I am working on visualizing year-on-year data in a map. This data needs to be shown on the map, show what year the data was recorded in, and convey the frequency/total amount of records at a specific point.

Initially I planned to show this using a simple 2D map, with different colored icons for each year, and using a number label to show the total count at a specific point, but the problem/challenge I encountered was how to convey multiple points at the same location that were different years.

My other idea was to instead use a 3D map, and stack visual markers on the map colored based on the year the data was recorded in. This has the benefit of showing what locations are more popular in a more visual way, and being able to show recordings at the same location with different years, but it still does not feel like the best solution: 3D map visual

If the points overlap but are not the same position, you can get this weird stacking effect like you see in the bottom left. This may also become slow to load for larger datasets (up to 10,000 records could be shown on the map at a time).

Any ideas, suggestions, or examples of how to show year-on-year data on a map that clearly conveys frequency, the year it was recorded, and is a good experience for the end user, would be much appreciated.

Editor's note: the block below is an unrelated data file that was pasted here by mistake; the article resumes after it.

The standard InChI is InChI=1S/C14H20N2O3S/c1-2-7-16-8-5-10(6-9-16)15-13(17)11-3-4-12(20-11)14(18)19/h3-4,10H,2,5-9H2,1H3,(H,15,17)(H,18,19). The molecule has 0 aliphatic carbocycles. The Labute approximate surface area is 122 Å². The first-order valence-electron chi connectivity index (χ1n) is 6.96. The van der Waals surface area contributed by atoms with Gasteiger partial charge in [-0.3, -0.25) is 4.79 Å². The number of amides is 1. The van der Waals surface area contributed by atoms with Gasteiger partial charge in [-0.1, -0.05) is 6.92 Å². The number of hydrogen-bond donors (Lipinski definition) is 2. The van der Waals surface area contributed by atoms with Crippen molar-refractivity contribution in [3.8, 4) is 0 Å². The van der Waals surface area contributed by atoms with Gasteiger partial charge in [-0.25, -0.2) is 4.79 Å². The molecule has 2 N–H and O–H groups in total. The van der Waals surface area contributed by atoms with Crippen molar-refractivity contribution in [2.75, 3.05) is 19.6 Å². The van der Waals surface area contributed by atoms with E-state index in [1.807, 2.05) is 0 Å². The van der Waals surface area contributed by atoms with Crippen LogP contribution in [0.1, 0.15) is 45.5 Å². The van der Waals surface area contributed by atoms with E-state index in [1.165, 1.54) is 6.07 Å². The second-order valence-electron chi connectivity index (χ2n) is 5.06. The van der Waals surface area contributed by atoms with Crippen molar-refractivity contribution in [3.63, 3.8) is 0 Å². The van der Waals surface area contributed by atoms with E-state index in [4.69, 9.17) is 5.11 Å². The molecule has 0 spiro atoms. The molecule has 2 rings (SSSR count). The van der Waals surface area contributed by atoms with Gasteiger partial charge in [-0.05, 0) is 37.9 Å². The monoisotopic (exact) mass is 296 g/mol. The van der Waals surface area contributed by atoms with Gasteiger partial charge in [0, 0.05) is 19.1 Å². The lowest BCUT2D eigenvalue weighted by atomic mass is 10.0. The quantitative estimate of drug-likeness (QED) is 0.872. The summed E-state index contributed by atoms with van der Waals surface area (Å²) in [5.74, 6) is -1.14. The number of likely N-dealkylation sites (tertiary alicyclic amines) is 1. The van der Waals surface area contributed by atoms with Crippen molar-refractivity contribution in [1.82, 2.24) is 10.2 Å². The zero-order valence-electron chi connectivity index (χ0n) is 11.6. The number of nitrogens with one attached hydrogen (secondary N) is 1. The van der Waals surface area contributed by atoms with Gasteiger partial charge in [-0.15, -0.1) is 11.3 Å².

1 Answer 1


I can see that there are quite a few filters and input parameters on this map based UI, so the key here is to create an interface that is consistent with the underlying data that you want to represent. While we can't really say what will be a good experience for the end user (because we don't know the most common or complex use cases), there are lots of best practice examples that you can reference from sites like Map UI Patterns.

There are couple of different dimensions and/or properties to each data point, and this is the primary reason for the difficulty in coming up with a clean and simple solution. Rather than introducing 3D maps, you can actually achieve a similar effect of showing different data categories by using a rich marker to encode the information or with cluster markers to encode the quantitative values.

The use of different colours to categories the different years can be a bit confusing for the user, so I think using the same colour in different shades or hues might achieve a better result, and also let more recent data become more prominent on the map.

One thing to consider is that once you start incorporating or accumulating data for say more than 5 different years, the information is going to get quite cluttered on the map no matter how you choose to display all the details. So it is important at this stage of your design process to think about not only the immediate problem, but the impact that your design decisions now will have on future features added to the application.

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